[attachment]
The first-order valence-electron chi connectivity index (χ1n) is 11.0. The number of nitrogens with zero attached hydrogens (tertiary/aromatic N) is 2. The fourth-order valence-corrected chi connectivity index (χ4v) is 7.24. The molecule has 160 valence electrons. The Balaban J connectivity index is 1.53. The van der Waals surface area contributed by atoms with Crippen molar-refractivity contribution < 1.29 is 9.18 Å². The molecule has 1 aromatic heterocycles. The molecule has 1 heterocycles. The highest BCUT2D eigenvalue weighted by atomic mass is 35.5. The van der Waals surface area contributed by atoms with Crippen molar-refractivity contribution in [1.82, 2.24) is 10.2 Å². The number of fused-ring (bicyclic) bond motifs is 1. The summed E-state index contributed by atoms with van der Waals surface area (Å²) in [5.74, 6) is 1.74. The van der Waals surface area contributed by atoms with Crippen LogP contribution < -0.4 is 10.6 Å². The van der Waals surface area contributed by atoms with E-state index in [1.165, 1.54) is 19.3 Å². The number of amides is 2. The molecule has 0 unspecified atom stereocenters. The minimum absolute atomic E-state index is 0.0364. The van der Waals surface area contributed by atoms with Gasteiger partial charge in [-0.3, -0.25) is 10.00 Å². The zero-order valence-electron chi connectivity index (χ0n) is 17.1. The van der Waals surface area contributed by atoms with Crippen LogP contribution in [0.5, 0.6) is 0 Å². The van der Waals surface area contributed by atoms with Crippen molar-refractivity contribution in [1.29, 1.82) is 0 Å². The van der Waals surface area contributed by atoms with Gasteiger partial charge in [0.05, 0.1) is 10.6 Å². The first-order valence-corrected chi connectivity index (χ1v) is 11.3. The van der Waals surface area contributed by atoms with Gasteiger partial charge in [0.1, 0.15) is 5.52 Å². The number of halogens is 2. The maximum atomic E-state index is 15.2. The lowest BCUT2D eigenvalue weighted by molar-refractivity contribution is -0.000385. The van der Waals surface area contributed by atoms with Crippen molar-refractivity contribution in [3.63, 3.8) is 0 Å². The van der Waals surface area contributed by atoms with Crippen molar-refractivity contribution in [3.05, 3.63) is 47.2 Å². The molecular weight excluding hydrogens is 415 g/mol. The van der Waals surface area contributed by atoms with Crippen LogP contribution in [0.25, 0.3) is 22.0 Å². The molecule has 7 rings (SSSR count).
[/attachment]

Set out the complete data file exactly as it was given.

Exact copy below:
The first-order valence-electron chi connectivity index (χ1n) is 11.0. The number of nitrogens with zero attached hydrogens (tertiary/aromatic N) is 2. The fourth-order valence-corrected chi connectivity index (χ4v) is 7.24. The molecule has 160 valence electrons. The Balaban J connectivity index is 1.53. The van der Waals surface area contributed by atoms with Crippen molar-refractivity contribution < 1.29 is 9.18 Å². The molecule has 1 aromatic heterocycles. The molecule has 1 heterocycles. The highest BCUT2D eigenvalue weighted by atomic mass is 35.5. The van der Waals surface area contributed by atoms with Crippen molar-refractivity contribution in [1.82, 2.24) is 10.2 Å². The number of fused-ring (bicyclic) bond motifs is 1. The summed E-state index contributed by atoms with van der Waals surface area (Å²) in [5.74, 6) is 1.74. The van der Waals surface area contributed by atoms with Crippen LogP contribution < -0.4 is 10.6 Å². The van der Waals surface area contributed by atoms with E-state index in [1.165, 1.54) is 19.3 Å². The number of amides is 2. The molecule has 0 unspecified atom stereocenters. The minimum absolute atomic E-state index is 0.0364. The van der Waals surface area contributed by atoms with Gasteiger partial charge in [-0.3, -0.25) is 10.00 Å². The zero-order valence-electron chi connectivity index (χ0n) is 17.1. The van der Waals surface area contributed by atoms with Crippen LogP contribution in [0.5, 0.6) is 0 Å². The van der Waals surface area contributed by atoms with Crippen molar-refractivity contribution in [1.29, 1.82) is 0 Å². The van der Waals surface area contributed by atoms with Gasteiger partial charge in [0.05, 0.1) is 10.6 Å². The first-order valence-corrected chi connectivity index (χ1v) is 11.3. The van der Waals surface area contributed by atoms with Gasteiger partial charge in [0.1, 0.15) is 5.52 Å². The number of halogens is 2. The maximum atomic E-state index is 15.2. The lowest BCUT2D eigenvalue weighted by molar-refractivity contribution is -0.000385. The van der Waals surface area contributed by atoms with Crippen molar-refractivity contribution in [3.63, 3.8) is 0 Å². The van der Waals surface area contributed by atoms with Crippen molar-refractivity contribution in [3.05, 3.63) is 47.2 Å². The molecular weight excluding hydrogens is 415 g/mol. The van der Waals surface area contributed by atoms with Crippen LogP contribution in [0.25, 0.3) is 22.0 Å². The molecule has 7 rings (SSSR count).